Here are some key takeaways from the report:

  • Fintech — financial technology — is an umbrella term describing disruptive technologies in financial services. Fintech has transformed the way money is managed. It affects almost every financial activity, from banking to payments to wealth management. Startups are re-imagining financial services processes, while incumbent financial services firms are following suit with new products of their own.
  • Established players and startups face very different challenges. Banks are investing more heavily in innovation, however, they haven't yet fully diffused their innovation strategies throughout their organizations. Meanwhile, startups are trying to navigate the regulatory landscape. Banks will have to find a way to develop new platforms while overcoming legacy infrastructure; startups will have to find a way to scale out their business while facing increased regulations, higher costs, and larger infrastructures that will be more difficult to change and manage. 
  • The blockchain is a wild card that could completely overhaul financial services. Both major banks and startups around the world are exploring the technology behind the blockchain, which stores and records Bitcoin transactions. This technology could lower the cost of many financial activities to near-zero. This would have a dramatic effect on big banks, which currently face high operating costs. It's also disruptive in that it could disintermediate many financial processes.

In full, the report:

  • Defines fintech and explains the main growth drivers of this new ecosystem.
  • Frames the challenges and opportunities faced by incumbents and startups.
  • Provides data on global and regional fintech investments, evaluating which regions are the most significant and which are poised for the highest growth. 
  • Determines the financial sectors facing disruption and breaks them down in terms of investments.
  • Explains why blockchain technology is critically important to banks and startups, and assesses which players stand to gain the most from it.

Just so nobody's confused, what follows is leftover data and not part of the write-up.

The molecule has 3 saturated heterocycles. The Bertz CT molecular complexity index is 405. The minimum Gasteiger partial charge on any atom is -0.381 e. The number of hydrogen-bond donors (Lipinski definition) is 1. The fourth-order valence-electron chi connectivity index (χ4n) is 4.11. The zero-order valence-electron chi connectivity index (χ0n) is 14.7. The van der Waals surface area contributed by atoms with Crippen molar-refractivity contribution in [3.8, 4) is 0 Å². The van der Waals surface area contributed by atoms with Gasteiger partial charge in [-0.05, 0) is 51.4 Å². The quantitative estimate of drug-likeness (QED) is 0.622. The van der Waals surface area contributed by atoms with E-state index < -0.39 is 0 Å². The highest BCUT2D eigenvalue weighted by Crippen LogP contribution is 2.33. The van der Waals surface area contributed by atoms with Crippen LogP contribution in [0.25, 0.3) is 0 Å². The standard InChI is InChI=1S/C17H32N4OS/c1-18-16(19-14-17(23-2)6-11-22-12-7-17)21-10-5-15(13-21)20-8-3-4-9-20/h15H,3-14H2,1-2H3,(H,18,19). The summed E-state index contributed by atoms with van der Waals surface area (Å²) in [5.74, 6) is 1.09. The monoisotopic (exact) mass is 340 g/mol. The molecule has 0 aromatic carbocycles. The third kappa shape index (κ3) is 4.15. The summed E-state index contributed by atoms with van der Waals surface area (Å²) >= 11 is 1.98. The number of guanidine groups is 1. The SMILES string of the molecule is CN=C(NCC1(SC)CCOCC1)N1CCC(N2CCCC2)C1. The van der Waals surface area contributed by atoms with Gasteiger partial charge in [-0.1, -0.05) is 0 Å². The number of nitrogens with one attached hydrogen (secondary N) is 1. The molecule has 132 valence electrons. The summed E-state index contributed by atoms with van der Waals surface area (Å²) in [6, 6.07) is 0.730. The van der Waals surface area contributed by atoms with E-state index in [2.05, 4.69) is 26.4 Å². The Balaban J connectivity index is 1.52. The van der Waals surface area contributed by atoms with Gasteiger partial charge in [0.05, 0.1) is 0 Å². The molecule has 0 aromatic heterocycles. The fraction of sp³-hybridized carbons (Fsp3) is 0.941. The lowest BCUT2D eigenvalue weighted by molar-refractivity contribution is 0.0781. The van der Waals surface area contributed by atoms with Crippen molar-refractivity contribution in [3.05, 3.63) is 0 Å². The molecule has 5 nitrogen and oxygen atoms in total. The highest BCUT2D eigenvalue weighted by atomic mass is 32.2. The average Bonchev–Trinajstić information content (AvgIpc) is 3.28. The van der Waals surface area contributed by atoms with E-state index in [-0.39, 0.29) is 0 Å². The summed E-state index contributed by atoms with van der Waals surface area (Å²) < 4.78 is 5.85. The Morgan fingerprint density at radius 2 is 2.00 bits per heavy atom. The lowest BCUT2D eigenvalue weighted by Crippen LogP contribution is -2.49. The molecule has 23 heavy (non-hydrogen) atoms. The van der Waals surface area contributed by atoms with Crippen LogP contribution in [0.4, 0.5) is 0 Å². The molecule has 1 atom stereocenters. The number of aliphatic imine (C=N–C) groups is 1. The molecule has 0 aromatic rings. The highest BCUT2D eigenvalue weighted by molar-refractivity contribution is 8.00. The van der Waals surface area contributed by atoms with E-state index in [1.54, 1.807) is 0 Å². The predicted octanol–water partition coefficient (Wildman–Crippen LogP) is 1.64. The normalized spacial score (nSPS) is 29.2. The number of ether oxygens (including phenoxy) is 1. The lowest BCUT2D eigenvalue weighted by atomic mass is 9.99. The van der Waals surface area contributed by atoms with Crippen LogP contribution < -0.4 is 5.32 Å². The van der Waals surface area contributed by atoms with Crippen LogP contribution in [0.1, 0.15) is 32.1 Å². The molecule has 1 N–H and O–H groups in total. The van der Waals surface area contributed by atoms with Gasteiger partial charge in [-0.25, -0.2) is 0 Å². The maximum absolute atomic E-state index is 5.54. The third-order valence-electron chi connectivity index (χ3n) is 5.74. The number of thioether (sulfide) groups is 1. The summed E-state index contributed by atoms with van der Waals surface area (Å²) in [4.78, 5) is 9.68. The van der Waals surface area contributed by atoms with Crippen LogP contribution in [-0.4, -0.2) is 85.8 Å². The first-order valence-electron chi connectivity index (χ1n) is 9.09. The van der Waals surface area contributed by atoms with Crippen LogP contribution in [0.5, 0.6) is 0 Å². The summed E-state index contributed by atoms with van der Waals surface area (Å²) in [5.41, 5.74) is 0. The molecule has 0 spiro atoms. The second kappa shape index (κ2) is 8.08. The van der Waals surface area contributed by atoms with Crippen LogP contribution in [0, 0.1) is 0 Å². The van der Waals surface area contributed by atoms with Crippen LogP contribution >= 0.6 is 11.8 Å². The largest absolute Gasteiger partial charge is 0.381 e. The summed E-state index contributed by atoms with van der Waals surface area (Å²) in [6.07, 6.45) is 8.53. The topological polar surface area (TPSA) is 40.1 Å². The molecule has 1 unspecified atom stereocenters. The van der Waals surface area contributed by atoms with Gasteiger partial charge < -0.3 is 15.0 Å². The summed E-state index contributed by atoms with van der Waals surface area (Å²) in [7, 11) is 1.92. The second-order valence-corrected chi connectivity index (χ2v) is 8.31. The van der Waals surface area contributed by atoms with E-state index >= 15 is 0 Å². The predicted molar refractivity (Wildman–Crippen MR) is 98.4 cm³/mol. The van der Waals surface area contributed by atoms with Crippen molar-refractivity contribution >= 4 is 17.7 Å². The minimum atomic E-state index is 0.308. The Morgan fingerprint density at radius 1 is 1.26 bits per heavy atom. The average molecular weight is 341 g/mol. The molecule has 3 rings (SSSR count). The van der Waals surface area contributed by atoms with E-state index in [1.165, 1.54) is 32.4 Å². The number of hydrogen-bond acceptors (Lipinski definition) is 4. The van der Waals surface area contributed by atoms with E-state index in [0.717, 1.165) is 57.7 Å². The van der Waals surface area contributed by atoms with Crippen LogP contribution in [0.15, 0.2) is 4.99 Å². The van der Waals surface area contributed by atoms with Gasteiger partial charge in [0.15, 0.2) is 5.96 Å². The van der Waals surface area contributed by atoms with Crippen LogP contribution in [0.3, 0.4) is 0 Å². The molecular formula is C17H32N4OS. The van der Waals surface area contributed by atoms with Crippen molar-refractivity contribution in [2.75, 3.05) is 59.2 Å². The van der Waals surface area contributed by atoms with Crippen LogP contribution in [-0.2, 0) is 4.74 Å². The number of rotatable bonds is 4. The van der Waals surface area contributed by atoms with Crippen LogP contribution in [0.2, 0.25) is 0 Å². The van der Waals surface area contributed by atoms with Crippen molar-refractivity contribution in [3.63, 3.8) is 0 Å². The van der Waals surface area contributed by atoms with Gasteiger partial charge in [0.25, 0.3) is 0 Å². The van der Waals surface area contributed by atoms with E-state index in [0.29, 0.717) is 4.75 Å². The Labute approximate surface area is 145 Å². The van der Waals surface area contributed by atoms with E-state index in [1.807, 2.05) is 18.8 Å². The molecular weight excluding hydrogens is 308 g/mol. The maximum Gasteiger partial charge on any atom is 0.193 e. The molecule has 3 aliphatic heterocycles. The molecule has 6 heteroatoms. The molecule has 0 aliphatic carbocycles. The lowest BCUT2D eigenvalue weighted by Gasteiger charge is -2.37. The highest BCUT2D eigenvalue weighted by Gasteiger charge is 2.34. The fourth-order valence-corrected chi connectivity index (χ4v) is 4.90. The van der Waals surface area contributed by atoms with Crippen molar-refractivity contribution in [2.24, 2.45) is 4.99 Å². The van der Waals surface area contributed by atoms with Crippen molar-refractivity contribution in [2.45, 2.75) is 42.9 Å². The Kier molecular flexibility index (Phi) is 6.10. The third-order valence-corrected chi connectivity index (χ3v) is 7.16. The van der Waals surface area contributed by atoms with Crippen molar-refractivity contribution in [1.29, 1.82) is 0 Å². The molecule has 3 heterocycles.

• Examines what banks and startups see as their greatest challenges in navigating this ecosystem.
  • Offers concluding thoughts on which sectors are the most vulnerable, which regions and segments will see the highest growth, and which new entrants and established players will fare the best during the migration to digital.

Interested in getting the full report? Here are two ways to access it:

  1. Purchase & download the full report from our research store.» Purchase & Download
  2. Subscribe to an All-Access pass to BI Intelligence and gain immediate access to this report and over 100 other expertly researched reports. As an added bonus, you'll also gain access to all future reports and daily newsletters to ensure you stay ahead of the curve and benefit personally and professionally.» Learn More Now

 


 

BI Intelligence DevicesPS. Did you know...

Our BI Intelligence INSIDER Newsletters are currently read by thousands of business professionals first thing every morning. Fortune 1000 companies, startups, digital agencies, investment firms, and media conglomerates rely on these newsletters to keep atop the key trends shaping their digital landscape — whether it is mobile, digital media, e-commerce, payments, or the Internet of Things.

Our subscribers consider the INSIDER Newsletters a "daily must-read industry snapshot" and "the edge needed to succeed personally and professionally" — just to pick a few highlights from our recent customer survey.